Best Post of July, 2008: "What is nNOS? And why is nNOS histochemistry useful in muscle biopsies?"
Posted Nov 05 2008 3:11pm
From time to time, I feature an installment of my “Best Post Of The Month” series. The next month up for review is July '08, and I feel that this was the best item posted that month:
WHAT IS nNOS? AND WHY IS nNOS HISTOCHEMISTRY USEFUL IN MUSCLE BIOPSIES?
I recently sent a specimen out for histochemistry to see if the muscle had diminished dystrophin and/or dystrophin-associated proteins. One of the histochemical stains in the panel was neuronal nitric oxide synthase (nNOS). I honestly didn’t know what the deal was with that particular protein, so I thought I’d share with you what I found out.
In normal muscle, histochemistry for nNOS shows uniform sarcolemmal labeling. Internal sarcoplasmal labeling can also be present. Blood vessel walls are also positive. In Duchenne or Becker muscular dystrophy, nNOS is absent or reduced in the sarcolemma. Immature fibers will also lack nNOS histochemical staining.
An article by Ehmsen et al in the Journal of Cell Science states the following: “The production of nitric oxide (NO) by nNOS is important for increasing local blood flow to match the increased metabolic load of contracting muscles, such as during exercise… [P]atients with DMD [Duchenne muscular dystrophy] show abnormal blood vessel constriction presumably due to lack of nNOS at the sarcolemma… However, abolishing nNOS expression alone in mice does not cause overt dystrophy.”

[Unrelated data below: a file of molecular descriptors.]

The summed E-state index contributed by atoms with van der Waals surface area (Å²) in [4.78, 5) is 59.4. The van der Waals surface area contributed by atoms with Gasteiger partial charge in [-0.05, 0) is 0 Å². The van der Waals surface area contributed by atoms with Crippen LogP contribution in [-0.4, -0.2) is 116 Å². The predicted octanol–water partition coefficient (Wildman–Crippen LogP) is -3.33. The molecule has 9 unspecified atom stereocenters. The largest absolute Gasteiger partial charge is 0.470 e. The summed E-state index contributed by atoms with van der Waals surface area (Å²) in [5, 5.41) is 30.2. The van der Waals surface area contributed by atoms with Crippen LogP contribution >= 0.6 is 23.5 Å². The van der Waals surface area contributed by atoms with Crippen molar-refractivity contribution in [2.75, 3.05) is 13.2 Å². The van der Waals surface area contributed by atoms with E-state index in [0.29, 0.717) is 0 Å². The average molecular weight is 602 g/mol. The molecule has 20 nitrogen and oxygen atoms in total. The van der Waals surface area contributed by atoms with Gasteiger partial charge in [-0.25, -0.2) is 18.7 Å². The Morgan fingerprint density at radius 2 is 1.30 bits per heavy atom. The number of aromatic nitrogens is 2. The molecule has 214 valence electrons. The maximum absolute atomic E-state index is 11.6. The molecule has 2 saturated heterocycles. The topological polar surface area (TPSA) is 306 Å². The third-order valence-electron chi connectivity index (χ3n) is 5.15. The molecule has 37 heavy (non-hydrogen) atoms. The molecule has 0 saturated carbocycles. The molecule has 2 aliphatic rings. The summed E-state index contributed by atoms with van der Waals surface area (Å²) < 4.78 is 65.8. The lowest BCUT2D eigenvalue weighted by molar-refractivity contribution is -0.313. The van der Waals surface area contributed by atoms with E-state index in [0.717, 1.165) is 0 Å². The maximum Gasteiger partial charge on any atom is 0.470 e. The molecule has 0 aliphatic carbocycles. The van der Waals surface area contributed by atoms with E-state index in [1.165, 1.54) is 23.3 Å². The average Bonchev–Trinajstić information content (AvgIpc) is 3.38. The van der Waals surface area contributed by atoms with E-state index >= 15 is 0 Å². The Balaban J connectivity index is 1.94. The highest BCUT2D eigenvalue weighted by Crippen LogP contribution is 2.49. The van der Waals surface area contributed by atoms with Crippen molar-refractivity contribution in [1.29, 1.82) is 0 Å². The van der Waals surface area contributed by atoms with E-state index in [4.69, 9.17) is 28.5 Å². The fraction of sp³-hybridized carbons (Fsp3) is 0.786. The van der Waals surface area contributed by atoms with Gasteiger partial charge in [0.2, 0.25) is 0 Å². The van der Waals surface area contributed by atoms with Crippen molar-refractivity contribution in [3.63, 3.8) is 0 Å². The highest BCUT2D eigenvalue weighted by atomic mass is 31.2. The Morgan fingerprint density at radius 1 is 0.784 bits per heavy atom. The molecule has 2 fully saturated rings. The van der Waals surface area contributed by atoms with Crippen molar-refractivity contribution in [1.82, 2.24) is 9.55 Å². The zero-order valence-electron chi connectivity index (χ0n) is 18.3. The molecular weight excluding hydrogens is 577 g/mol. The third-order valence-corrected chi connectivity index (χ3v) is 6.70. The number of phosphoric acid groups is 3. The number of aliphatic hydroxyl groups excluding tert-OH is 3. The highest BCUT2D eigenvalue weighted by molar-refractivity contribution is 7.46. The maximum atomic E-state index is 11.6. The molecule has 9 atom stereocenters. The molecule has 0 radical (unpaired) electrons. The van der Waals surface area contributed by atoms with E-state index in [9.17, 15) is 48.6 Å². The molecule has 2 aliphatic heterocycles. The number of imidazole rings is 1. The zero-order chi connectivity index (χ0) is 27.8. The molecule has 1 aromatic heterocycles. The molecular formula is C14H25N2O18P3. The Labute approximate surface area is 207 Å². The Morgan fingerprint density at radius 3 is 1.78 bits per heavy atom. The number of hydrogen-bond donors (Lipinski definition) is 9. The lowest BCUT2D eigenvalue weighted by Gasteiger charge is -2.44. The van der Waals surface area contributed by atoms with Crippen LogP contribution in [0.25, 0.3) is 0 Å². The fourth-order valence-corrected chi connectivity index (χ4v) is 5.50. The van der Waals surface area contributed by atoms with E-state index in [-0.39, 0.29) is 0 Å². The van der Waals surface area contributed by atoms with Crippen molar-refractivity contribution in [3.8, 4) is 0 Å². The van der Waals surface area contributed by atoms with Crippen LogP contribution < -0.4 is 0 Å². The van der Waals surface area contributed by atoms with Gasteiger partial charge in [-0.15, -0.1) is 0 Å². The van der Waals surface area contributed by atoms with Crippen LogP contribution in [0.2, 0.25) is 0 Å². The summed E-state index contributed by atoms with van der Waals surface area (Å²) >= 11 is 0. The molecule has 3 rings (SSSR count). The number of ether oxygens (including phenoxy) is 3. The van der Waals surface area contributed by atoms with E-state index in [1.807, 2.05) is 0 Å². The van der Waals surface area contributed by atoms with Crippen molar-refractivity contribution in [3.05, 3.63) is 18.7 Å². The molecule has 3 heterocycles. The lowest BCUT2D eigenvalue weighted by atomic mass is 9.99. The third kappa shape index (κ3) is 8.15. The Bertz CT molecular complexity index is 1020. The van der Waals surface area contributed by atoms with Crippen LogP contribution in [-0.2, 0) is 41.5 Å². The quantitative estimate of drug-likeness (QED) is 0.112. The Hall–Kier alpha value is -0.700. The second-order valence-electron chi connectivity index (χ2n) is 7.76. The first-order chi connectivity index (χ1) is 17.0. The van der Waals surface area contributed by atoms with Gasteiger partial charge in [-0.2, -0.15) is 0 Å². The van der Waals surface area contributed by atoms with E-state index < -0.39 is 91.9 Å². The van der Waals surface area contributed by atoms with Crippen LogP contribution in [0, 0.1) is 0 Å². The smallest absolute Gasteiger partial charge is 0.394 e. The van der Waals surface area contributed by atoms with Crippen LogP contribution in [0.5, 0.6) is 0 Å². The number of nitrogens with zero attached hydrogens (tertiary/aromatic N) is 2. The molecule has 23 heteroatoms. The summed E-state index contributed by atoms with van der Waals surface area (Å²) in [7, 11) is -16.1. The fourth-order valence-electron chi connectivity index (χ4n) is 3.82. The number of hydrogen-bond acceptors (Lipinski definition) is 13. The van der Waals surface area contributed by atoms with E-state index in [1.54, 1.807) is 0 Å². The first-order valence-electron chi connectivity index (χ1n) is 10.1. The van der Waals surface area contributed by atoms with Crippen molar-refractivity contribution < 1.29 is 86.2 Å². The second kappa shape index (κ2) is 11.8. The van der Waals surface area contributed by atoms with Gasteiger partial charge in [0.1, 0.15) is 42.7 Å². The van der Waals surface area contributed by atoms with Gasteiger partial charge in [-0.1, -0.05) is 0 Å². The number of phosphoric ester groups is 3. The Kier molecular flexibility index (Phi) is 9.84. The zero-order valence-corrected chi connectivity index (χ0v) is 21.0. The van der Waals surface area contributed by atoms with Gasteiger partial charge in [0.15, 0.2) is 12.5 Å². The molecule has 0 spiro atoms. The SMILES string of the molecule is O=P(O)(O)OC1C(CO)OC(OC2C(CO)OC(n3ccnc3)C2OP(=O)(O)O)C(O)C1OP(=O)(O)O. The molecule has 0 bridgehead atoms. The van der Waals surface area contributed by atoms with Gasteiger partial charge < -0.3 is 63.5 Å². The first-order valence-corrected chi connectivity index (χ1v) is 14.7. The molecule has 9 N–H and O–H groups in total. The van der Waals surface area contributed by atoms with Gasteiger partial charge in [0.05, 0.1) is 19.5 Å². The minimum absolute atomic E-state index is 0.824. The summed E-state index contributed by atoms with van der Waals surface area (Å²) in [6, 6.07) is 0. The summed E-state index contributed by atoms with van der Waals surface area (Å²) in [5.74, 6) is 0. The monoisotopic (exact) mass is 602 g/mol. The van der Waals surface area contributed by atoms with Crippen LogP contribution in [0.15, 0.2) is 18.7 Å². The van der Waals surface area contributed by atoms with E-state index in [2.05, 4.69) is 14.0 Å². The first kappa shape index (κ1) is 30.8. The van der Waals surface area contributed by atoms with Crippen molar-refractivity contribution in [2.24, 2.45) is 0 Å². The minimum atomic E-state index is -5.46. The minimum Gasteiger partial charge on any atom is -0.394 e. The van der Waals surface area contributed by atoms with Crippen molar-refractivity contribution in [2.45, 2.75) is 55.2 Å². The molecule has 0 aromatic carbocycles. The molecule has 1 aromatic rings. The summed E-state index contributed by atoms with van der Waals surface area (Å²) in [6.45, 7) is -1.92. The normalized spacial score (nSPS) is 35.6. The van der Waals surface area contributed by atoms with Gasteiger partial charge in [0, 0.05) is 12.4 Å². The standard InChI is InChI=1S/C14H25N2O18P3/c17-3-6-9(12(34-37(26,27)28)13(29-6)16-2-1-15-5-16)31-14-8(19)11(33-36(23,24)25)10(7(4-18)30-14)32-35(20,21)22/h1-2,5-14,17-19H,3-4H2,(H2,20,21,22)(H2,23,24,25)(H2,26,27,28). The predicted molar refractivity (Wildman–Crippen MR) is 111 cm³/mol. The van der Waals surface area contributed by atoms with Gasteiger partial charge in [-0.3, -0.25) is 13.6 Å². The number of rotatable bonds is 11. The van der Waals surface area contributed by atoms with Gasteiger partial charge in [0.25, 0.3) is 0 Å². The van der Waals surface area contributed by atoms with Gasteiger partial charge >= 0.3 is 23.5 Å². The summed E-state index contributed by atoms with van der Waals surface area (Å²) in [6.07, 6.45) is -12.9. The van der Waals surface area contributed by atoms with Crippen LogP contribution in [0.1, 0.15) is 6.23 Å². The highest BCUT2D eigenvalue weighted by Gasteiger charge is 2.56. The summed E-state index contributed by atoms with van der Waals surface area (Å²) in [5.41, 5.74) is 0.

So if it doesn’t cause overt dystrophy, what’s the point of doing this particular histochemical stain?
Dr. Steve Moore (pictured), muscle pathology guru at the University of Iowa, emailed me the following response when I queried him on the subject: “[nNOS] is quite sensitive to dystrophin mutations, meaning that it is virtually always absent in DMD and reduced to absent in BMD. In milder cases of BMD, nNOS sometimes can be the "canary in the mine" for detecting a dystrophinopathy. In the setting of a possible dystrophin mutation carrier, it provides one more marker for the muscle cells expressing either normal or mutant dystrophin. Dystrophin-negative fibers are also nNOS negative. This contrasts with the dystrophin-negative fibers being utrophin positive (utrophin is frequently expressed at the sarcolemma when dystrophin is missing or abnormal). Bottom line - using nNOS increases my confidence in the interpretation of the other immunostains in selected cases.”
Dubowitz V and Sewry CA. Muscle Biopsy: A Practical Approach, 3 rd edition (2007) p 261 and 279.
Ehmsen J et al., The dystrophin-associated protein complex. Journal of Cell Science 115 (14) p. 2801-3.
Moore, Steven A. Univ. of Iowa, email communication (July 28, 2008).